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Page 14
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<< 13. From Southeast Asia to Southeast USA: The War as a Constant15. Leaving Vietnam in 1966 >>

Fifty Years Ago

By Frank da Cruz

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Fifty years ago, February 2, 1966, the troop transport USS Geiger pulled into New York harbor and disgorged I don't know how many GIs for release at Fort Hamilton in Brooklyn, including me. I had enlisted 3 years earlier, had Basic Training at Fort Gordon, Georgia, and Reconnaissance (Scout) training at Fort Knox, Kentucky, and then I was assigned to the 3rd Reconnaissance Squadron of the 3rd Armored Cavalry Regiment in Kaiserslautern, Germany, and shipped there on the Geiger.

Previously I had been an Army brat in Frankfurt, Germany, and had gone to Frankfurt High School on the base (at the same time that Elvis was stationed there). After growing up in the segregated South, life on an Army base was a revelation to me, and when I came back to the same segregated South I was very unhappy. I finished high school, wasted a semester in college, dropped out, and all I wanted was to go back to Germany. That's why I joined the Army, cleverly choosing Armor and Europe.

I liked the Army. I learned a lot; how to work, how to be responsible for things, how to live with a diverse bunch of people over a long period of time, how to drive all kinds of vehicles and operate and maintain different kinds of equipment. I traveled all over Germany on passes and leaves. I spent a subzero month at the tank range at Grafenwöhr, and went on numerous maneuvers in the German countryside. The Army was like a little socialist society where people did their work and, in return, were provided with all the necessities of life—housing, food, medical care, education—as well as numerous amenities like movie theaters, PX, athletic fields, pool tables, Steak Night at the Snack Bar, etc.

But that was the peacetime Army. In 1965 two things happened that changed everything. First, at the end of April, the US Army invaded the Dominican Republic because the US government did not want to see the democratically elected president, Juan Bosch, restored to office after being ousted in a right-wing coup. I was was barely 20 but this did not seem right to me.

Then in July the "police action" in Vietnam exploded into total war when our government started drafting 50,000 kids a month to send them there to prop up a corrupt and brutal right-wing government by force. Many of them, including 21 of my schoolmates from Frankfurt High School, would not come back, and many others who did come back were changed forever, and not in a good way.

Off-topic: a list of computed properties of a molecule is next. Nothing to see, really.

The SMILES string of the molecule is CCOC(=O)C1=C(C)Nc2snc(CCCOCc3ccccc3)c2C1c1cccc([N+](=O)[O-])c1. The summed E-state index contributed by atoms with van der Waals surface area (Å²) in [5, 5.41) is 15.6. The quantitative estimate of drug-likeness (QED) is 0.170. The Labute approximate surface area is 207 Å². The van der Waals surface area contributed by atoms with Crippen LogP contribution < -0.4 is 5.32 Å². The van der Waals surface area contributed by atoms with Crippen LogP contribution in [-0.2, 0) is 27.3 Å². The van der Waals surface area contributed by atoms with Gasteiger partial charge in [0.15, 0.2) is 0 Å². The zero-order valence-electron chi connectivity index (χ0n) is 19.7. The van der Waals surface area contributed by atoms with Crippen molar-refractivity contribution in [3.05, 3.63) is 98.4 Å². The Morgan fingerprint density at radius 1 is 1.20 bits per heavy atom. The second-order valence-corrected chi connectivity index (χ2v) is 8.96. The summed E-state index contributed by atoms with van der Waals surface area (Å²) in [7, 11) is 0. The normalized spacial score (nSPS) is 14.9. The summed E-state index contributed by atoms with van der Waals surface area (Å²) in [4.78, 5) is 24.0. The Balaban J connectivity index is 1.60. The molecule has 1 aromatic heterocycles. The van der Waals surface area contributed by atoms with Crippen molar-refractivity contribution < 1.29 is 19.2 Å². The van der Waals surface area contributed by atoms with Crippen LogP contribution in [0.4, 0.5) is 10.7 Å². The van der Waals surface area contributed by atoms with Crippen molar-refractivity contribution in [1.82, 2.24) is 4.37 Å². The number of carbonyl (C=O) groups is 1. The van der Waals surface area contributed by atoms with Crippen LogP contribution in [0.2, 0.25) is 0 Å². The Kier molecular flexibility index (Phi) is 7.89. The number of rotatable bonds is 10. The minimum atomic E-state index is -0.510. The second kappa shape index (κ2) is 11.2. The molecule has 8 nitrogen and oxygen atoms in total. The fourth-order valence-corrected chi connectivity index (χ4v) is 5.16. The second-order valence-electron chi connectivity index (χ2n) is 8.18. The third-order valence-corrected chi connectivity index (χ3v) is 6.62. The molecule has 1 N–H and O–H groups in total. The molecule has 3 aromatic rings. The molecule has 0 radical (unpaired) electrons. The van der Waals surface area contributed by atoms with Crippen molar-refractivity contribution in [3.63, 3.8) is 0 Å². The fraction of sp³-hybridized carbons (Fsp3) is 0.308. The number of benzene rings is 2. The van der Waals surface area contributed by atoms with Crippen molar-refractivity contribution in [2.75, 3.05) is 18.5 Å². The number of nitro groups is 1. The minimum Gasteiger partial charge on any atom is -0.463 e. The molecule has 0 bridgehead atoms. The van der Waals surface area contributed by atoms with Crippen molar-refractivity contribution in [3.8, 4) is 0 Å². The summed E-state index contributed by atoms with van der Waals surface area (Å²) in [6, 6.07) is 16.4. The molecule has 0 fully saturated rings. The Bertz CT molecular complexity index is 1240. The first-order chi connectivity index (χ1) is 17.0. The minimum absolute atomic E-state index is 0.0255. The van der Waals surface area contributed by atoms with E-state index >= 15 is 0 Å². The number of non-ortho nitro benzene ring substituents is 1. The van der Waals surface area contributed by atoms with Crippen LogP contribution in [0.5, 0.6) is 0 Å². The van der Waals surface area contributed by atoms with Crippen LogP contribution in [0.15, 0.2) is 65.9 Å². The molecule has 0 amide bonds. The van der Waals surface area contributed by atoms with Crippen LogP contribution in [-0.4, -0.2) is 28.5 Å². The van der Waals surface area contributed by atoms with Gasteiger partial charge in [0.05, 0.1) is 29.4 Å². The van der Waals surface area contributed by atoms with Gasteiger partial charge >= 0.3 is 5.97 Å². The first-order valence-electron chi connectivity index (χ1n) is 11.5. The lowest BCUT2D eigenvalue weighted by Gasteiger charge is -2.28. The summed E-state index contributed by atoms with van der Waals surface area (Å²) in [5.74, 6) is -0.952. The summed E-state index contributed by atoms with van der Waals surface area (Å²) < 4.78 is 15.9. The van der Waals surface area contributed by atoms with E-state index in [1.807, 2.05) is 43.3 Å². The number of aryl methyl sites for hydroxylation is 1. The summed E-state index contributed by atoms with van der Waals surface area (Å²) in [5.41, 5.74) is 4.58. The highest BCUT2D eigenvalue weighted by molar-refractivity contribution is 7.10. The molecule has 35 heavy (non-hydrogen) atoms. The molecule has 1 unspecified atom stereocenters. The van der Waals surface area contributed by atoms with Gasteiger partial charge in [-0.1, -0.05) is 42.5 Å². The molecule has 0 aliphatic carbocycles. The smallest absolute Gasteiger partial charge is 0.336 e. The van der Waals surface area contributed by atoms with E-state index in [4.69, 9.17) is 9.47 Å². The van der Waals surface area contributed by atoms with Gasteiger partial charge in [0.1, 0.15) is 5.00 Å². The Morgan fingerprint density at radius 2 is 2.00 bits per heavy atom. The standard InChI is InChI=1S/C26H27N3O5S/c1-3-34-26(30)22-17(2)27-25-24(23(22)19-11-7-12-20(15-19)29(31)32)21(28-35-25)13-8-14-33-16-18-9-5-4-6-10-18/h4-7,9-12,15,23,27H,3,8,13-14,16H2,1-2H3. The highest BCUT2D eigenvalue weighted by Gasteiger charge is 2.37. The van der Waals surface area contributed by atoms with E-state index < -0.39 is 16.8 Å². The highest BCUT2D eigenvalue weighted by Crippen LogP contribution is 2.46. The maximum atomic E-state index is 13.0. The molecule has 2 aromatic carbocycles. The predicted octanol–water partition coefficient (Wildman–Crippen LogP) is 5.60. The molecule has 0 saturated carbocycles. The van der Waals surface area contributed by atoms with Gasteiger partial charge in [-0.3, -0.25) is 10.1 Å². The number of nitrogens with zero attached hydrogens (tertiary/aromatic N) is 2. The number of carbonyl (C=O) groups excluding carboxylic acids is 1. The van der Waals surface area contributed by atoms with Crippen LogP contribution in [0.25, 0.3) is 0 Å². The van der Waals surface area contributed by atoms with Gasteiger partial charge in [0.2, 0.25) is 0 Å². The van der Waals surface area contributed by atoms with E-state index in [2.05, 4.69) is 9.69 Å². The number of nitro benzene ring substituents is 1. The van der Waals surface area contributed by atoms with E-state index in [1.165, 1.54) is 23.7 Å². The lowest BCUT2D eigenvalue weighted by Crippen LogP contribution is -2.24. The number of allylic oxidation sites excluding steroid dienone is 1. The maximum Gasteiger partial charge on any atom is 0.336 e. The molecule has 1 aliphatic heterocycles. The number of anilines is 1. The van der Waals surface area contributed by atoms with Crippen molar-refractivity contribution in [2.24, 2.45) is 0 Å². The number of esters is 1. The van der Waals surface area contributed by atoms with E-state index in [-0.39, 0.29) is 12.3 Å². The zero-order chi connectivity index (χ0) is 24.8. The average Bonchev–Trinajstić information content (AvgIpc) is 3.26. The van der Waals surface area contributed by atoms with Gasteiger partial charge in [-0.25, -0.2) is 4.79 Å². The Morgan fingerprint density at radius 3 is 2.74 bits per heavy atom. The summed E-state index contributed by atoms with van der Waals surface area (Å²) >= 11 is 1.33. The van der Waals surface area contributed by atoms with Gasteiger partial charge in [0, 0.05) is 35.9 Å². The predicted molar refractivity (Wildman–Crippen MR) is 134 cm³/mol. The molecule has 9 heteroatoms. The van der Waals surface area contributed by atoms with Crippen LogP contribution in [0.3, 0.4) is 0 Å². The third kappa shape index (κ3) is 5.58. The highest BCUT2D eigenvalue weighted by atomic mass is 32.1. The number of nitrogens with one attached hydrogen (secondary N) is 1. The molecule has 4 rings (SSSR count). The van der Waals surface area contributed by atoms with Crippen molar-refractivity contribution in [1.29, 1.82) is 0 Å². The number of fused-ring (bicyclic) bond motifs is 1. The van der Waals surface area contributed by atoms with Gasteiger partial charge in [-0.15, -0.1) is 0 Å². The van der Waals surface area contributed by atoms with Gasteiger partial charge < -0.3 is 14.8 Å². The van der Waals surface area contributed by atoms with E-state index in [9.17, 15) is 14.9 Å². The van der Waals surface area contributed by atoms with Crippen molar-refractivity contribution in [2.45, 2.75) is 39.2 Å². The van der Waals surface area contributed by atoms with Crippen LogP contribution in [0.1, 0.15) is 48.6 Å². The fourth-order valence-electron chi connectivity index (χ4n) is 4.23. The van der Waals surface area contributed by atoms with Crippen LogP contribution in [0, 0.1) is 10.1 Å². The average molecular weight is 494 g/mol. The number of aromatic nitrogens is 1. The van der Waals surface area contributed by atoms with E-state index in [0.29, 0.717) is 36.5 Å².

These two events pretty much soured me on being in the Army. I started digging through Army regulations and found that I could apply for discharge as a conscientious objector, something that had rarely been attempted before... certainly I had never heard of it. I wrote a five-page essay citing the Sixth Commandment, Jesus Christ, Martin Luther King, and Mohandas Gandhi and attached it to a DA-1049 that went all the way to the Pentagon where it was finally disapproved just a week or two before my release, and now here I was walking down the gangplank of the Geiger feeling relieved not to have killed anybody or been killed myself.

I spent the next ten years doing all I could to end the war, and all the years since then opposing the endless provocations, subversions, incursions, coups, drone strikes, bombings, and invasions of other countries by the United States. I wore what was left of my Army fatigues in the largest demonstrations in the history of the world in 2003, just before the "shock and awe" started in Iraq. None of it did any good, except perhaps in slowly winning more people over to what is essentially a movement to put back the Golden Rule.

And now, fifty years after I walked away from the Army, finally the first real ray of hope, Vermont Senator Bernie Sanders running on a Democratic Socialist and "anti-regime-change" platform. Against all odds, and despite the best efforts of the political establishment, the defense industry, and Wall Street—the very cabal responsible for the unspeakable and disgraceful behavior of the USA since FDR died—millions upon millions of people are flocking to support him. I don't know how it will turn out. All I can say is that I began life when FDR was president and I would very much like to see something like that again before I die.

PFC Frank da Cruz at the Grafenwöhr tank range, Germany, Winter 1963 or 64.
Wearing fatigues, with the added bonus of Russian-style US Army fur hat and 3rd Armored
Cavalry insignia on hat and pocket, 7th Army patch (barely visible) on left shoulder.

Frank da Cruz was born during the FDR administration in 1944, served in the US Army 1963-66, Germany. He went on to become a somewhat famous software developer. Now retired.

<< 13. From Southeast Asia to Southeast USA: The War as a Constant15. Leaving Vietnam in 1966 >>